And you has He quickened who were dead in trespasses and sins. If one is going to speak about the grace of God, as Paul does in this section, one cannot ignore the effects of the Fall upon mankind. All men born into the world are dead in trespasses and sins (cf. Col. 2:13). This deadness (the term nekrous is used figuratively not literally – they are children of disobedience!) is total in regards to spirituality. The day Adam disobeyed God was the day God said he would die, and he did; not physically, but spiritually; that is, he was alienated from the life of God. His spirit was separated from its Creator, and his heart and mind were corrupted by sin. “There being nothing of that spiritual life in them [mankind after the fall] which consisteth of the union of the soul with God.” (J. Fergusson, The Epistles of Paul, 144). This is the doctrine known as Total Depravity.1 It is vital that men understand their plight with God. They are utterly unable to do anything ‘spiritual’ without the Holy Spirit. And since “God is a Spirit” (Jn. 4:24) all an unsaved man’s religion and good works are as filthy rags in His sight (Isa. 64:6). From this spiritually dead condition has He quickened us. This means that Christ has infused His life (by the Spirit) into His redeemed ones. Read more »
Chapter 1:15-23. Paul’s Prayer
Verse 15 is supposed to be proof that Paul did not write this letter to the Ephesians. But as Paul had been away from Ephesus for a number of years, it is not unusual that he writes of having heard of your faith in the Lord Jesus, and love unto all the saints.
Faith in Jesus as Lord produces love between Christians. The fruit that God most desires to see His adopted children bearing is love (cf. v. 4; 1 Jn. 4:7, 8). From the subjective angle, the sign that a person is under the Lordship of Christ is the love they have for the saints. The news of the Ephesians’ love, not only among themselves, but unto all the saints, encouraged the apostle to give thanks (v. 16), and to pray for them. We might ask ourselves, how often do we thank God for faithful saints, and intercede for them?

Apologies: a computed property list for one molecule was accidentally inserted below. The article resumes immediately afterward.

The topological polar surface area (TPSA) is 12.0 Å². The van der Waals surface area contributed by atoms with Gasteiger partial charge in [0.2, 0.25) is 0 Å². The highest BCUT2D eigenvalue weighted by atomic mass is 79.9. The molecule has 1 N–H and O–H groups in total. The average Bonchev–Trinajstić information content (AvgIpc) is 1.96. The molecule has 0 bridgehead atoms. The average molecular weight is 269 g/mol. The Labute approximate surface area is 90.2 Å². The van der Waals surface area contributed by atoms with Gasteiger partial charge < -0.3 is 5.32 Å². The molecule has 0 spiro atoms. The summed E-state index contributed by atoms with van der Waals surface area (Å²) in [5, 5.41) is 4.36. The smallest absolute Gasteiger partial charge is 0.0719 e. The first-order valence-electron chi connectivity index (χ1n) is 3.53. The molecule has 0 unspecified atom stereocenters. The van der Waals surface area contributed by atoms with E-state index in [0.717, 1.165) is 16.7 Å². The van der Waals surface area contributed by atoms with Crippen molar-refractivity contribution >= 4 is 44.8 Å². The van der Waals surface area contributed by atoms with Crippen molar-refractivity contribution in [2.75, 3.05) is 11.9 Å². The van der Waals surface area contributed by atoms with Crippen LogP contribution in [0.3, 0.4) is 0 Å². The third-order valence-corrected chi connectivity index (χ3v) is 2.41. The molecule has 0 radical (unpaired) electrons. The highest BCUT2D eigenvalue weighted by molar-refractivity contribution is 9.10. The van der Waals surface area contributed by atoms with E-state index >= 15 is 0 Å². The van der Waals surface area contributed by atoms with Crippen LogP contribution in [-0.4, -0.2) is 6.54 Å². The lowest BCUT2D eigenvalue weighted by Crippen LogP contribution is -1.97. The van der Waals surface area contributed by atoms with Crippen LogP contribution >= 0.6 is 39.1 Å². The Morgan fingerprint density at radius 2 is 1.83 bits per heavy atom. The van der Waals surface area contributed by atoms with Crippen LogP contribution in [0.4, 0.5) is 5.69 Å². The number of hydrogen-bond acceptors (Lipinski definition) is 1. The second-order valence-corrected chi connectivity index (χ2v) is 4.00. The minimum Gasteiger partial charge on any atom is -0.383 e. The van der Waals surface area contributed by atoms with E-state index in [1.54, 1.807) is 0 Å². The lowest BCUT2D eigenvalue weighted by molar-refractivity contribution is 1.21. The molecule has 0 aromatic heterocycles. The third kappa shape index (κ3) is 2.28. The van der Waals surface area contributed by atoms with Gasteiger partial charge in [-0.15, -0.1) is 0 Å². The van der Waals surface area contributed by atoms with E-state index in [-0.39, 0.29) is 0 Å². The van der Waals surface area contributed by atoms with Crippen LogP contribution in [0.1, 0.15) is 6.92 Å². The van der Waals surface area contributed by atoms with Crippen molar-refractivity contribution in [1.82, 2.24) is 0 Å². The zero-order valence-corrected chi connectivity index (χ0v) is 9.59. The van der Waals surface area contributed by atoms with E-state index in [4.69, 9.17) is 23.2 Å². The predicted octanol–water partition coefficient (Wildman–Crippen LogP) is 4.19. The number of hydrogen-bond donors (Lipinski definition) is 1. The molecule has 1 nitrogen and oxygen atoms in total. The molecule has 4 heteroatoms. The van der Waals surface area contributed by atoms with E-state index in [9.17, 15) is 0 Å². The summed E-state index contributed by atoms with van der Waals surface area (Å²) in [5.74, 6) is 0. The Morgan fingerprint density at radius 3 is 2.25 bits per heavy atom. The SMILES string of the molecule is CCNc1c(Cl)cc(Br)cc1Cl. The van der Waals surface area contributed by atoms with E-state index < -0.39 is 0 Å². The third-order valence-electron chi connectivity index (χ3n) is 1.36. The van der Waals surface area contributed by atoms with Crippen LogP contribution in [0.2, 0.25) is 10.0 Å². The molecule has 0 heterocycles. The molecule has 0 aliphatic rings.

The content of this prayer is most instructive. Read more »
Chapter 1:1-2: Salutation.
The apostle Paul, now a prisoner in Rome, addresses the assembly of Christians at Ephesus, whom he had last seen about six years previously.1 In the opening verse, he states his apostleship as being by the will (thelema) of God. No one could take to himself the title and authority of an apostle of Jesus Christ without the special call unique to an apostle. This calling included sign-gifts (2 Cor. 12:12) and witnessing the resurrected Lord (cf. Acts 1:22; 1 Cor. 9:1). In 2:20, the apostles and New Testament prophets are called the foundation upon which the household of God rests.
In some of his epistles (e.g. Phil.; 1 & 2 Thess.), Paul does not feel the need to state his apostleship at the head of the letter. Here however, where deep teaching about the plan and purpose of God for the Church is being put across, he perhaps saw a need to stamp it with apostolic authority from the start.
Paul writes to, the saints (hagiois – separated [holy] ones), and to the faithful in Christ Jesus. Ephesians is written to all Christians; those at Ephesus, but also, we think, to churches around that city2 and, because of its universal character (see esp. 3:15), to all God’s people.
Grace be to you, and peace…(v. 2). Both the words, grace and peace, are important words within this letter.3 The reason we can know peace is because of God’s grace (cf. Rom. 5:1-2).
In the ancient world, letters usually began with a short salutation, not unlike the ones that Paul uses for his epistles. The author’s name and that of the addressee, and a short greeting was the usual way for letters to begin (e.g. Acts 15:23ff, 23:26). However, Paul makes of this characteristic greeting an address from God, the Bestower of a Christian’s blessings. Read more »